California Addresses Labor Crime with a New Unit
The U.S. Labor Department's periodic report on new state labor laws finds that worker privacy and prevailing wages were the two most common subjects for new labor and employment laws enacted by states in 2011.
The U.S. Labor Department's periodic report on new state labor laws finds that worker privacy and prevailing wages were the two most common subjects for new labor and employment laws enacted by states in 2011. Based on the number of pieces of legislation enacted, the most active subject was worker privacy, with 31 laws in 20 states, followed by prevailing wages with 29 laws in 18 states. One such law involves California's Wage Theft law, Labor Code Section 2810.5, effective Jan. 1, 2012. It mandates that California employers must provide newly hired (nonexempt) employees with written notice of various items of information including: the employee's rate of pay; the regular payday; and information regarding the employer's workers' compensation insurer. Because the new law's disclosure requirement is ongoing, it applies to all current employees if the employer changes and of the wage terms that it must disclose to new hires. In particular, the employer has seven calendar days to notify employees of such changes or to include the new information on employees' wage statements.
As part of California's effort to combat wage-theft issues, the state has established the Criminal Investigation Unit, Division of Labor Standards Enforcement, or CIU-DLSE. The declared mission of CIU-DLSE is "to address flagrant mistreatment of workers" by overwatching a series of problem areas ranging, broadly, from child labor violations to public kickbacks and from agricultural and garment manufacturing labor violations to bounced checks and "theft of labor" complaints.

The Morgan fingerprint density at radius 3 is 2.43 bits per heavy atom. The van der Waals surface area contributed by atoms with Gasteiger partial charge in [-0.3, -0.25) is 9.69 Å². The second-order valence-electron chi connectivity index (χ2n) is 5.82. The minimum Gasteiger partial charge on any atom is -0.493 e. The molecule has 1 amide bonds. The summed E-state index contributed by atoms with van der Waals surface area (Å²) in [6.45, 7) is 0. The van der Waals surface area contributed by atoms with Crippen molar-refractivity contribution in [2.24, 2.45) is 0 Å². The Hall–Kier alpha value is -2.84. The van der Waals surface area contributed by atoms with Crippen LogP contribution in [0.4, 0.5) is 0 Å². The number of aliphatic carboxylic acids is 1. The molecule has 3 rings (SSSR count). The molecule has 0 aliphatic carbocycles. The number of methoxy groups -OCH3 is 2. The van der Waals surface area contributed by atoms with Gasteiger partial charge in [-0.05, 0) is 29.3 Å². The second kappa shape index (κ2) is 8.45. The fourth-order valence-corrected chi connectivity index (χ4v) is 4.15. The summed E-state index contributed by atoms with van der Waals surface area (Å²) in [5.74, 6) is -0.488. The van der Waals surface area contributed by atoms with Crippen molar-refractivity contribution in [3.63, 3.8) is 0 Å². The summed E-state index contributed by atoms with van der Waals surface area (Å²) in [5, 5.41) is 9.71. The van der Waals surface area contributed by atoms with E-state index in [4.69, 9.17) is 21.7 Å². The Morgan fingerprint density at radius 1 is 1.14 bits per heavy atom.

Many of these areas are already under the purview of previously established DLSE offices or units. We may speculate that the CIU-DLSE will provide additional investigative "oomph" to these other sections.
IMPACT: Employers, particularly those that have multistate locations, are advised to periodically update and review state laws that may impact these issues. State laws add additional restrictions. Employers should note the ever-increasing number of new laws under consideration that would further impose new requirements involving the payment of wages, disclosures about applicable employment conditions, or restrict how and when employers use criminal and other background information to make employment decisions. Additionally, state and federal agencies appear to be increasing enforcement efforts of existing laws.
James E. Hall, Mark T. Kobata and Marty Denis are partners in the law firm of Barlow, Kobata & Denis, with offices in Los Angeles and Chicago. To comment, email firstname.lastname@example.org.
The information contained in this article is intended to provide useful information on the topic covered, but should not be construed as legal advice or a legal opinion. Also remember that state laws may differ from the federal law.
Workforce Management, March 2012, p. 8 -- Subscribe Now!